During a twenty-year period he and his colleagues conducted numerous experiments, which confirmed that the partition ratio varies at different temperatures.  In other words, breath alcohol test results will be different at different temperatures.  During all of this testing it was assumed that the average expired breath temperature was 34 degrees centigrade (Celsius), which in turn led to the conclusion that the average blood:breath partition ratio for breath alcohol testing is 2100:1.  The National Safety Council adopted this number in 1952, and so it has become engraved in the statutes of the several states over the last half century. 

     Researchers have questioned the use of a constant breath temperature and partition ratio since at least 1975.  Beginning in that year leader experts in the field began to question whether airway alcohol exchange played a bigger role in breath alcohol testing than was previously recognized.  More and more research has proven that the average expired breath temperature is closer to 35 degrees Celsius, including the German study of 1995 and a similar study sponsored by the Alabama Department of Public Safety three years later.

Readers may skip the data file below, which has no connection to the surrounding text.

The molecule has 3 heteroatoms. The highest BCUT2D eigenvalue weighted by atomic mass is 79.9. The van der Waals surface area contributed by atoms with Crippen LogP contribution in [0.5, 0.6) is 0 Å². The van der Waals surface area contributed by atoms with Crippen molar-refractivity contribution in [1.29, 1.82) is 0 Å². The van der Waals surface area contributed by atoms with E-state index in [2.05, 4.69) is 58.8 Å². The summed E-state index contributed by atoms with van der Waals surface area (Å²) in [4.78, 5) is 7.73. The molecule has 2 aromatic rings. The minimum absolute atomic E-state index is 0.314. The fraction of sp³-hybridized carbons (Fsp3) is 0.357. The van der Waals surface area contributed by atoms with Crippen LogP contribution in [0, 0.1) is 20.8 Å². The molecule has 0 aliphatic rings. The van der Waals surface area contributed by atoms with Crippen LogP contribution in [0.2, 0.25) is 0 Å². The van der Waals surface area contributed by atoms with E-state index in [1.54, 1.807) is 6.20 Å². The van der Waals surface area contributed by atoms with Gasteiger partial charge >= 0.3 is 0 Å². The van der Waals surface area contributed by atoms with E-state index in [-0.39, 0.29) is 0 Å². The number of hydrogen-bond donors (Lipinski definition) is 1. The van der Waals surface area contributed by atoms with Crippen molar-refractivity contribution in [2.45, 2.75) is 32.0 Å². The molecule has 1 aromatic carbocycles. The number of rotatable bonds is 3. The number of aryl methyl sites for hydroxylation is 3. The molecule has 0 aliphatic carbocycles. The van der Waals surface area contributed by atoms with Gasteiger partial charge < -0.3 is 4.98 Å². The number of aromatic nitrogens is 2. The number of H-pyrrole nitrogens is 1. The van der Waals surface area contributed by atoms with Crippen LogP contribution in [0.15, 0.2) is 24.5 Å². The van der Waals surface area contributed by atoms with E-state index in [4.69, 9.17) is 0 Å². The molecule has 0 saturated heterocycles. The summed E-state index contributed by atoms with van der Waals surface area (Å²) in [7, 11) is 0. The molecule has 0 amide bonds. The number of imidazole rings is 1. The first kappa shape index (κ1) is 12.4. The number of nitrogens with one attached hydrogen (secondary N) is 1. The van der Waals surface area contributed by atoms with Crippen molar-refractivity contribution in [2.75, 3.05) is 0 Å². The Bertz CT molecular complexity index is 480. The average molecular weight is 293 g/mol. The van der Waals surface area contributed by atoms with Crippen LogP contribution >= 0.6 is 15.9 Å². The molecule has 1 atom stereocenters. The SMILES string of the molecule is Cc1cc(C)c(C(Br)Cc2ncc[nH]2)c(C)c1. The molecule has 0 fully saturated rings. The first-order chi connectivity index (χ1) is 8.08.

As a result of the Alabama study that state adopted the Draeger 7110, which makes an adjustment for an elevated breath temperature.  In fact, the Alabama testing sequence includes two breath samples (like Georgia), two methods of analysis for every breath test, specifically infrared and fuel cell (unlike Georgia), breath temperature monitoring and correction for each breath test (unlike Georgia), and two calibration checks at .02 and .08 at the time of each breath test (unlike Georgia).  In addition, a comprehensive data collection package including breath exhalation profiles was included in the software designed for Alabama DPS (unlike Georgia).  The downloaded data includes a total review of all breath tests in the State (unlike Georgia).   This enables the state to identify and address both instrumental and operational problems.  In Georgia there is a handwritten log on which officers may make entries, but nobody knows how often it is used or how often it is ignored. 

     The Alabama program is truly a model program other states should emulate.  Before switching to the Draeger, Alabama (like Georgia) used the Inoxilyzer 5000.  That makes me wonder: If it’s not good enough for Alabama, why are we still using it?